Many crime stories are told, for he most part, from the point of view of the sleuth. Sometimes they’re told from the point of one of a pair of sleuths (I’m thinking, for instance, of Arthur Conan Doyle’s Sherlock Homes stories). That makes sense, since the sleuth is often the story’s protagonist.
Sometimes, though, a story is told from the point of view of a different character. That can be tricky to do well, but when it does work, it can make for an interesting perspective. And, that different point of view can mean that readers get to see the sleuth through different eyes, as the saying goes.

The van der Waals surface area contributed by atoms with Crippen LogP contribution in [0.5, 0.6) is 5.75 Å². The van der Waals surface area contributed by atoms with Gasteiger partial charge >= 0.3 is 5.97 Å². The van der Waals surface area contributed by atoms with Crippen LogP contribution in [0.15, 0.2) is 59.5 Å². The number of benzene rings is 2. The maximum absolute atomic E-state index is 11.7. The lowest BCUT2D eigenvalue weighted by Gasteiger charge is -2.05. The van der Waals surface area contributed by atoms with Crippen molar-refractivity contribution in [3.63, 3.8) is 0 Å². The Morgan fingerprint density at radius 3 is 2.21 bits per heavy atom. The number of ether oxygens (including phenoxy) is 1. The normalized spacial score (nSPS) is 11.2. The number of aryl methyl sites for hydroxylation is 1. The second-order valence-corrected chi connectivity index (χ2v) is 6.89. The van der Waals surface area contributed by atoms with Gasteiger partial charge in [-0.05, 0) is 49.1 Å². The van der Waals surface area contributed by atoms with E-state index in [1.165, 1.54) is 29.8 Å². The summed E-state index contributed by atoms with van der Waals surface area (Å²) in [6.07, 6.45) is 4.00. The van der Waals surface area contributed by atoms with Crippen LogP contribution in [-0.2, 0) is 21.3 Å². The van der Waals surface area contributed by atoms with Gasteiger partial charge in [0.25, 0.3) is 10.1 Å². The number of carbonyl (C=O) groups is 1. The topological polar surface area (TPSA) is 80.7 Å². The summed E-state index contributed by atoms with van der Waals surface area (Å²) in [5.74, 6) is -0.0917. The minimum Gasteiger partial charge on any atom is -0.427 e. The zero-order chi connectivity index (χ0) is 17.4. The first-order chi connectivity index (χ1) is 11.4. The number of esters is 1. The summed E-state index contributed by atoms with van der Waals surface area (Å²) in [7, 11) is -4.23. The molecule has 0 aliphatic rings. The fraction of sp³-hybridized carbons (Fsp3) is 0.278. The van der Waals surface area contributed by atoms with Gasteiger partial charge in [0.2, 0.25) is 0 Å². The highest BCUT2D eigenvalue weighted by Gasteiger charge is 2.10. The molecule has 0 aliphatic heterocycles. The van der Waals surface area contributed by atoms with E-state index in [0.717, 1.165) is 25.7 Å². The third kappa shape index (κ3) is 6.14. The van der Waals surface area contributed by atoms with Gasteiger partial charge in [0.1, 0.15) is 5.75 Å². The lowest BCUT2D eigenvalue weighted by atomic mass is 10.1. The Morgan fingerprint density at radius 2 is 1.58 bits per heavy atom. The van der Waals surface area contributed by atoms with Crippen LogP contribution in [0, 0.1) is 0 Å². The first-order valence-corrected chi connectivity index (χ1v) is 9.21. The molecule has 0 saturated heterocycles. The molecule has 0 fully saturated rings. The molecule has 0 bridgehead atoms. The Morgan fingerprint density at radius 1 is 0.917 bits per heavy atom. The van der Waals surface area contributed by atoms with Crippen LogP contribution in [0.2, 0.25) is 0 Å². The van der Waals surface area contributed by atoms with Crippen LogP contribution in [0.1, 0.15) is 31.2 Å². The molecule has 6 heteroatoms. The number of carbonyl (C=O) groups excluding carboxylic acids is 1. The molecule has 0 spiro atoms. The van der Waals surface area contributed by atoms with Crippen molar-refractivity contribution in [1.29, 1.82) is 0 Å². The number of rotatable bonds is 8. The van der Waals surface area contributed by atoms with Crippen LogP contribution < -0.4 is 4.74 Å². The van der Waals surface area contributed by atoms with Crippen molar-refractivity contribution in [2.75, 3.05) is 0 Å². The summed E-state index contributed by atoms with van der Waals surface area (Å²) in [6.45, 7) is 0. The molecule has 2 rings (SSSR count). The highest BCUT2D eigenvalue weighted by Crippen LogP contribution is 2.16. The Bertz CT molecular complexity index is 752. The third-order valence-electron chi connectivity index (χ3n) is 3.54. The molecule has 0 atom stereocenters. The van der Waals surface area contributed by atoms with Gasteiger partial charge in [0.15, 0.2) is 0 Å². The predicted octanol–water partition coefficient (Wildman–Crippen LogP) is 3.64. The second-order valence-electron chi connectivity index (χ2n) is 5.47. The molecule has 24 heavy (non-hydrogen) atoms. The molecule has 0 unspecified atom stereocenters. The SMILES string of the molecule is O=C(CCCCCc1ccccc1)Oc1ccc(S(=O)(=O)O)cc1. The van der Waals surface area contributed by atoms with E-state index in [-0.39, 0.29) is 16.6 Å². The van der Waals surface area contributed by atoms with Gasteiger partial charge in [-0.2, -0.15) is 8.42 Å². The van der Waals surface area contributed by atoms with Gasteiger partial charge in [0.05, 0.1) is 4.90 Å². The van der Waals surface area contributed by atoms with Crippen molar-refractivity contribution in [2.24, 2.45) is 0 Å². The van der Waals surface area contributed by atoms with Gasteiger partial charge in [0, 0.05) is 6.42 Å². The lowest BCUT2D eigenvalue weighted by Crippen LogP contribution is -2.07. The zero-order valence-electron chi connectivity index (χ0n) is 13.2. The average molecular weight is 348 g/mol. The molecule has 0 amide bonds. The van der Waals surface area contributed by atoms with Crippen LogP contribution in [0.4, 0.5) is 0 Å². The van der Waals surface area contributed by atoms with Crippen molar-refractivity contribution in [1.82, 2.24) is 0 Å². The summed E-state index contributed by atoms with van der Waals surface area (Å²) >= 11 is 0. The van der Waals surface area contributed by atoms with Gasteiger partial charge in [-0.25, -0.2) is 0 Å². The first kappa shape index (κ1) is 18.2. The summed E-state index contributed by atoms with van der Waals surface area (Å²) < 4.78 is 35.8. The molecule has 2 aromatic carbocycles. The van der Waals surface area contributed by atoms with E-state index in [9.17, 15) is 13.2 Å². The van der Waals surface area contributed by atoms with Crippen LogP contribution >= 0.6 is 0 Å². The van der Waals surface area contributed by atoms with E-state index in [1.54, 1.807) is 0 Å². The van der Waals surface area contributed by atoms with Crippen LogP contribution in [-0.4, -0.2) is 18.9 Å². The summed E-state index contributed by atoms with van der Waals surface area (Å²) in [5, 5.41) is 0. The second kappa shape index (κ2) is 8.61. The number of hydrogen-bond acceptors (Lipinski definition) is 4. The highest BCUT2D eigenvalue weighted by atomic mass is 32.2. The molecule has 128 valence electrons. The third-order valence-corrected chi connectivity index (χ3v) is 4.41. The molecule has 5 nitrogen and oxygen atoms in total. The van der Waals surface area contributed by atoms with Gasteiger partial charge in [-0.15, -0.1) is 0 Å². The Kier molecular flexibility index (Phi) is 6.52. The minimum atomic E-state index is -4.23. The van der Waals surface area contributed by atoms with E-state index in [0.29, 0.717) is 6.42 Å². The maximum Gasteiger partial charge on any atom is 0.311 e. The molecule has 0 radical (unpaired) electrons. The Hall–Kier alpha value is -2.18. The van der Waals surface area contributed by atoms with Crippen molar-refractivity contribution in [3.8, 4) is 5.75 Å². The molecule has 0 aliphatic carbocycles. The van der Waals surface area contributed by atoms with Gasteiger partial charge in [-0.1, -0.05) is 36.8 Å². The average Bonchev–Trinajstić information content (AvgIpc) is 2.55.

Agatha Christie did that in several of her stories. For instance, Murder in Mesopotamia is the story of the murder of Louise Leidner, who accompanies her archaeologist husband, Eric, to a dig a few hours from Baghdad. Louise has reported strange noises…
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